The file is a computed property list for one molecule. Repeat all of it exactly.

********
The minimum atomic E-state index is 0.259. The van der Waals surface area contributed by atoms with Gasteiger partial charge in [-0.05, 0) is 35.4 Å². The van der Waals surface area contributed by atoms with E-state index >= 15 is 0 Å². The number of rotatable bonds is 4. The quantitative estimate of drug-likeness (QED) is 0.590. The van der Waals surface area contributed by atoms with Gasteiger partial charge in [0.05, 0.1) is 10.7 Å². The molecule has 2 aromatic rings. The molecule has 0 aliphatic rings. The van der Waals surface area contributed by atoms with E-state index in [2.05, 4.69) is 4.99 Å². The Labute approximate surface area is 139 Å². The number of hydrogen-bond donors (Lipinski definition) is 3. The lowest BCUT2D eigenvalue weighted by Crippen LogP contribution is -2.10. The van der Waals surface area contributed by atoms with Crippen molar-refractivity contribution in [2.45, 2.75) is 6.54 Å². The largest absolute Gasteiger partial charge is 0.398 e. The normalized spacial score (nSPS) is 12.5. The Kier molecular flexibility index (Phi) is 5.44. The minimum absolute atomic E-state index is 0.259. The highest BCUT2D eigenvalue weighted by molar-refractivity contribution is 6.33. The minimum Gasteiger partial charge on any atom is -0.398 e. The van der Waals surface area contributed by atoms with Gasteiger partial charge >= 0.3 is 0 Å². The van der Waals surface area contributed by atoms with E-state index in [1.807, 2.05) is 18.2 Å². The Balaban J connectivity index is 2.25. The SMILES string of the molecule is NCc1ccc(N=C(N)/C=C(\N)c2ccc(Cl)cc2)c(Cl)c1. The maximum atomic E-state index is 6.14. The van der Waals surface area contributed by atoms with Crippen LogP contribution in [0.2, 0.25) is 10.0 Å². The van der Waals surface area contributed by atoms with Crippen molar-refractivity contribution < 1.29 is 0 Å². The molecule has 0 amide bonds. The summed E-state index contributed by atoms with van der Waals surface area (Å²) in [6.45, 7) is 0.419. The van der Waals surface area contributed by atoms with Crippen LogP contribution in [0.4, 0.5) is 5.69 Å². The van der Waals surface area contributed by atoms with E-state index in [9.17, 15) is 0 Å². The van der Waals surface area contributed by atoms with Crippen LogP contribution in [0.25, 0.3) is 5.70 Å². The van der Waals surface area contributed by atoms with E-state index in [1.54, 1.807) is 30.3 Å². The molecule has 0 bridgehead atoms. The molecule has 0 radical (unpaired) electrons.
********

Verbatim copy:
The minimum atomic E-state index is 0.259. The van der Waals surface area contributed by atoms with Gasteiger partial charge in [-0.05, 0) is 35.4 Å². The van der Waals surface area contributed by atoms with E-state index >= 15 is 0 Å². The number of rotatable bonds is 4. The quantitative estimate of drug-likeness (QED) is 0.590. The van der Waals surface area contributed by atoms with Gasteiger partial charge in [0.05, 0.1) is 10.7 Å². The molecule has 2 aromatic rings. The molecule has 0 aliphatic rings. The van der Waals surface area contributed by atoms with E-state index in [2.05, 4.69) is 4.99 Å². The Labute approximate surface area is 139 Å². The number of hydrogen-bond donors (Lipinski definition) is 3. The lowest BCUT2D eigenvalue weighted by Crippen LogP contribution is -2.10. The van der Waals surface area contributed by atoms with Crippen molar-refractivity contribution in [2.45, 2.75) is 6.54 Å². The largest absolute Gasteiger partial charge is 0.398 e. The normalized spacial score (nSPS) is 12.5. The Kier molecular flexibility index (Phi) is 5.44. The minimum absolute atomic E-state index is 0.259. The highest BCUT2D eigenvalue weighted by molar-refractivity contribution is 6.33. The minimum Gasteiger partial charge on any atom is -0.398 e. The van der Waals surface area contributed by atoms with Gasteiger partial charge >= 0.3 is 0 Å². The van der Waals surface area contributed by atoms with E-state index in [1.807, 2.05) is 18.2 Å². The Balaban J connectivity index is 2.25. The SMILES string of the molecule is NCc1ccc(N=C(N)/C=C(\N)c2ccc(Cl)cc2)c(Cl)c1. The maximum atomic E-state index is 6.14. The van der Waals surface area contributed by atoms with Crippen LogP contribution in [0.2, 0.25) is 10.0 Å². The van der Waals surface area contributed by atoms with Crippen molar-refractivity contribution < 1.29 is 0 Å². The molecule has 0 amide bonds. The summed E-state index contributed by atoms with van der Waals surface area (Å²) in [6.45, 7) is 0.419. The van der Waals surface area contributed by atoms with Crippen LogP contribution in [0.4, 0.5) is 5.69 Å². The van der Waals surface area contributed by atoms with E-state index in [9.17, 15) is 0 Å². The van der Waals surface area contributed by atoms with Crippen LogP contribution in [0.25, 0.3) is 5.70 Å². The van der Waals surface area contributed by atoms with E-state index in [1.54, 1.807) is 30.3 Å². The molecule has 0 bridgehead atoms. The molecule has 0 radical (unpaired) electrons.